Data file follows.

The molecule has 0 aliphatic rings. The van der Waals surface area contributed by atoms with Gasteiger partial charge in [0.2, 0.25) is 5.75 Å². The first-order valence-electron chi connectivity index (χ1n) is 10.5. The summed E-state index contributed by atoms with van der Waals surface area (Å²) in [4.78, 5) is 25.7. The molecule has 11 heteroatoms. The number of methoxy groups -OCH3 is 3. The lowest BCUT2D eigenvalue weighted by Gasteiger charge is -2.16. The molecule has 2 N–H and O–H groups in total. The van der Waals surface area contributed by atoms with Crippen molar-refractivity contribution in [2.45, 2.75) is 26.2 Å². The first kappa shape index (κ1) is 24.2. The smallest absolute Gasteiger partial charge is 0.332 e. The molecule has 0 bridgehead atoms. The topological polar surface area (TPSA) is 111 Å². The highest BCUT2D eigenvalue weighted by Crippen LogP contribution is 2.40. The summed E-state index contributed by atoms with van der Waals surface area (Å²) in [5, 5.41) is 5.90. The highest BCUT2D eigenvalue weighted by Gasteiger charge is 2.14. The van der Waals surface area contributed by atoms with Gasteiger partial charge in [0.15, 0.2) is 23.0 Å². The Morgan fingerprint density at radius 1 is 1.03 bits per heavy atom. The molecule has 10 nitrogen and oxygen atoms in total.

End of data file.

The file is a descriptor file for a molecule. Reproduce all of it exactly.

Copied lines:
The molecule has 0 aliphatic rings. The van der Waals surface area contributed by atoms with Gasteiger partial charge in [0.2, 0.25) is 5.75 Å². The first-order valence-electron chi connectivity index (χ1n) is 10.5. The summed E-state index contributed by atoms with van der Waals surface area (Å²) in [4.78, 5) is 25.7. The molecule has 11 heteroatoms. The number of methoxy groups -OCH3 is 3. The lowest BCUT2D eigenvalue weighted by Gasteiger charge is -2.16. The molecule has 2 N–H and O–H groups in total. The van der Waals surface area contributed by atoms with Crippen molar-refractivity contribution in [2.45, 2.75) is 26.2 Å². The first kappa shape index (κ1) is 24.2. The smallest absolute Gasteiger partial charge is 0.332 e. The molecule has 0 bridgehead atoms. The topological polar surface area (TPSA) is 111 Å². The highest BCUT2D eigenvalue weighted by Crippen LogP contribution is 2.40. The summed E-state index contributed by atoms with van der Waals surface area (Å²) in [5, 5.41) is 5.90. The highest BCUT2D eigenvalue weighted by Gasteiger charge is 2.14. The van der Waals surface area contributed by atoms with Gasteiger partial charge in [0.15, 0.2) is 23.0 Å². The Morgan fingerprint density at radius 1 is 1.03 bits per heavy atom. The molecule has 10 nitrogen and oxygen atoms in total.